With the speakers thus deployed, I began to hear what MartinLogan's Motions were all about — especially as I became accustomed to a sound distinctly different from the median of what's typically heard from more conventional designs. Listening at first only to full-range stereo music via the Motion 12s, I was struck by a decided air of depth and resonance. For example, on the Howlin' Wolf classic "Howlin' for My Darling," from Jimmie Rodgers's Blue Bird CD (a JVC audiophile-label edition), the front-to-back dimension was dramatically greater with the Motion 12s than via either of my everyday compact monitor pairs. Particularly with harp (harmonica) soloing and hi-hat cymbal patterns, I heard stage-depth and room ambience that on the other speakers (both excellent designs) were far less evident. Though these elements were still there in due proportion, I had to listen for them more actively.
Orchestral strings brought out the very best from the MartinLogan towers. A 96/24 HDTracks download of the Pulcinella Suite — Stravinsky's delightful neoclassical re-imagining of music believed at the time to have been written by the 18th-century Italian Pergolesi (whose 300th birthday falls this year) — fairly tingled with live, in-hall woodiness and rosin-on-strings bite. String attacks were excitingly lifelike, and hall sound fairly bloomed around the speakers.
Vocals likewise pleased with a dramatic presence and great breath and articulation detail. That said, the Motion 12's tonal delivery of typical male vocals was also a bit different-sounding: not exactly hollow or "cupped" but a bit woodier, or perhaps drier in timbre than either of my long-term speakers. If I were forced to guess, I’d attribute this to the unusual midrange enclosure; in fact, when I compared the Motion 12 with the Motion 4, whose enclosure is more or less conventionally vented via a single tuned port, I heard a closer match between the 4 and both my touchstone pairs. (Indeed, the 4 proved to be an impressive little shelver in its own right.).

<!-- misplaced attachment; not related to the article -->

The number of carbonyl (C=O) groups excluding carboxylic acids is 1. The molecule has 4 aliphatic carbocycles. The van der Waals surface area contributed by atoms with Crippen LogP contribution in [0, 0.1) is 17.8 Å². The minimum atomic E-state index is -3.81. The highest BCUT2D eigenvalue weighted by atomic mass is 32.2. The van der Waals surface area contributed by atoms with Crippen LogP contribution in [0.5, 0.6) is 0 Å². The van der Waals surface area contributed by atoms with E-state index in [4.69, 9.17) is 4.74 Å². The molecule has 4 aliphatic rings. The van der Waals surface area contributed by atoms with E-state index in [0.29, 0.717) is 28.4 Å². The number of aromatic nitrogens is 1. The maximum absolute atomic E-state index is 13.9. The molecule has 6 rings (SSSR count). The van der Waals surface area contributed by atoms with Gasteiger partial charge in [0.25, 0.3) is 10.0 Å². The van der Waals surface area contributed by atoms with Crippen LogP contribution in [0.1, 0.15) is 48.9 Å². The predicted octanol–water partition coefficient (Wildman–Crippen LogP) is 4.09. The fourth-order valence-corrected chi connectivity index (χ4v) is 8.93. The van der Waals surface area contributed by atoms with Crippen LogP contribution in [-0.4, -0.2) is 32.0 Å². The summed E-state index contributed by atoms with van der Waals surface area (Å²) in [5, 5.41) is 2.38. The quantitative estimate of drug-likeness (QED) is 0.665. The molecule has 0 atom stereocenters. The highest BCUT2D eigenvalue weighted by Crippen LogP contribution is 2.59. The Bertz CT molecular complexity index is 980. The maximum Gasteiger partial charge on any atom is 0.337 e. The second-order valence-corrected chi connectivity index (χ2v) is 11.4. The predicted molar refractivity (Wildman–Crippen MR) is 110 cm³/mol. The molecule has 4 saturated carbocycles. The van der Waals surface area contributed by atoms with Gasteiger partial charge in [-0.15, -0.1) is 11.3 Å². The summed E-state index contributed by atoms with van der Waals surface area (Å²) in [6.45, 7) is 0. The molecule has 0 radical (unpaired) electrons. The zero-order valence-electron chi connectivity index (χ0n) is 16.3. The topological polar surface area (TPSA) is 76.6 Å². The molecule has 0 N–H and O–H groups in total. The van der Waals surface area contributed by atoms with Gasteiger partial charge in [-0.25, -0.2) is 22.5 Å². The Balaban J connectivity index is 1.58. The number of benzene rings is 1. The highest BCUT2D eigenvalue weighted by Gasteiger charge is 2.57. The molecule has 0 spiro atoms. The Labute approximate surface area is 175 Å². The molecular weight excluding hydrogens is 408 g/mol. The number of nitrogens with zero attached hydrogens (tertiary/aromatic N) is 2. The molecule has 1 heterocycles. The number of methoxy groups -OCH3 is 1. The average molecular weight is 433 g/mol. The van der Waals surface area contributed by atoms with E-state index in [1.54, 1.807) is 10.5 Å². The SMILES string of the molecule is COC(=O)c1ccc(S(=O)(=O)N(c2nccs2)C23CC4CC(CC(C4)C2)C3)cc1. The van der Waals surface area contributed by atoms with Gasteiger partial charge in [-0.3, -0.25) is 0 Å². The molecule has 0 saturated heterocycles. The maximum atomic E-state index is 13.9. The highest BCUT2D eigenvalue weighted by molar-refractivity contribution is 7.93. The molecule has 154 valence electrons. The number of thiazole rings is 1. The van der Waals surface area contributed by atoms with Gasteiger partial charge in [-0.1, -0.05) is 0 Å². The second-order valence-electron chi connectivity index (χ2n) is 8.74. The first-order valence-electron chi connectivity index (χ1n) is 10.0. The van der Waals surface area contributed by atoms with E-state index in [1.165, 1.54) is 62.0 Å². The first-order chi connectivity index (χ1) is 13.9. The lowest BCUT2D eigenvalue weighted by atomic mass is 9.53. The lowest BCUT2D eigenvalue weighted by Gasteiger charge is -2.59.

The Motion 12s’ bass extension was adequate. Typical pop bass had satisfying heft and impact, but there was also just a hint of a woody, almost thuddy character with certain recordings. I did find that pulling the towers even farther out into the room softened this quality — but in my room, like most others, this arrangement wasn’t very practical. (Something analogous was true of the towers’ upper, “dipole” midrange cabinet, the sound of which colored audibly when placed closer than about 2 feet to any reflective surface.)
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